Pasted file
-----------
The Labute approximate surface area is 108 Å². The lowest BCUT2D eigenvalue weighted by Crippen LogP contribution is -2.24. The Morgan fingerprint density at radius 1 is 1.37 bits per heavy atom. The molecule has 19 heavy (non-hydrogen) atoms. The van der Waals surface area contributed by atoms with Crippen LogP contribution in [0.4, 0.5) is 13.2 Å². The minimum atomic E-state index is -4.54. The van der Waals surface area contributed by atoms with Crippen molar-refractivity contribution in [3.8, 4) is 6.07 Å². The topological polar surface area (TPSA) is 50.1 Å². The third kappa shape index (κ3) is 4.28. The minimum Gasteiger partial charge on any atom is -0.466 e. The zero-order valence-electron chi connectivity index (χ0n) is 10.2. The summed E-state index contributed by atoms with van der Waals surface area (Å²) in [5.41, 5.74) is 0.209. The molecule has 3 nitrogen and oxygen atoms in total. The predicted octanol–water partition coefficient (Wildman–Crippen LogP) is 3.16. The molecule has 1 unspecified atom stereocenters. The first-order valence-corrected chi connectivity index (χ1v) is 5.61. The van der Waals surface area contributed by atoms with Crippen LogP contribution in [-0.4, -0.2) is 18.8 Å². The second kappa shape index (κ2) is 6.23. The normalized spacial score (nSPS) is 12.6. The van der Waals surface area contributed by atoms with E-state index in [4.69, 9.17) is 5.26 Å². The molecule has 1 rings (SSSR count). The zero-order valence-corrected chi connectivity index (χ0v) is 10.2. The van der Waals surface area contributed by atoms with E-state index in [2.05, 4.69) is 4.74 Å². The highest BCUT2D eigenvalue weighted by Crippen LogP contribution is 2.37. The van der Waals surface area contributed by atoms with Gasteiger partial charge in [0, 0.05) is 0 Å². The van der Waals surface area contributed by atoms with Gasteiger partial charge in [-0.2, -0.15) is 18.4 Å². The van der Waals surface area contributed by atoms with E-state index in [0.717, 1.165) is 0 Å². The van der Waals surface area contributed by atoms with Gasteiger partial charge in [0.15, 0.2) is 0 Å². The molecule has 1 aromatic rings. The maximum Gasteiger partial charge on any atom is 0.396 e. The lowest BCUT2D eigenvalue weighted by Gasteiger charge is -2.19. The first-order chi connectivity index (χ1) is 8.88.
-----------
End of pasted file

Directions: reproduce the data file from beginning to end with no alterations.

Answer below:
The Labute approximate surface area is 108 Å². The lowest BCUT2D eigenvalue weighted by Crippen LogP contribution is -2.24. The Morgan fingerprint density at radius 1 is 1.37 bits per heavy atom. The molecule has 19 heavy (non-hydrogen) atoms. The van der Waals surface area contributed by atoms with Crippen LogP contribution in [0.4, 0.5) is 13.2 Å². The minimum atomic E-state index is -4.54. The van der Waals surface area contributed by atoms with Crippen molar-refractivity contribution in [3.8, 4) is 6.07 Å². The topological polar surface area (TPSA) is 50.1 Å². The third kappa shape index (κ3) is 4.28. The minimum Gasteiger partial charge on any atom is -0.466 e. The zero-order valence-electron chi connectivity index (χ0n) is 10.2. The summed E-state index contributed by atoms with van der Waals surface area (Å²) in [5.41, 5.74) is 0.209. The molecule has 3 nitrogen and oxygen atoms in total. The predicted octanol–water partition coefficient (Wildman–Crippen LogP) is 3.16. The molecule has 1 unspecified atom stereocenters. The first-order valence-corrected chi connectivity index (χ1v) is 5.61. The van der Waals surface area contributed by atoms with Crippen LogP contribution in [-0.4, -0.2) is 18.8 Å². The second kappa shape index (κ2) is 6.23. The normalized spacial score (nSPS) is 12.6. The van der Waals surface area contributed by atoms with E-state index in [4.69, 9.17) is 5.26 Å². The molecule has 1 rings (SSSR count). The zero-order valence-corrected chi connectivity index (χ0v) is 10.2. The van der Waals surface area contributed by atoms with E-state index in [2.05, 4.69) is 4.74 Å². The highest BCUT2D eigenvalue weighted by Crippen LogP contribution is 2.37. The van der Waals surface area contributed by atoms with Gasteiger partial charge in [0, 0.05) is 0 Å². The van der Waals surface area contributed by atoms with Gasteiger partial charge in [-0.2, -0.15) is 18.4 Å². The van der Waals surface area contributed by atoms with E-state index in [0.717, 1.165) is 0 Å². The van der Waals surface area contributed by atoms with Gasteiger partial charge in [0.15, 0.2) is 0 Å². The molecule has 1 aromatic rings. The maximum Gasteiger partial charge on any atom is 0.396 e. The lowest BCUT2D eigenvalue weighted by Gasteiger charge is -2.19. The first-order chi connectivity index (χ1) is 8.88.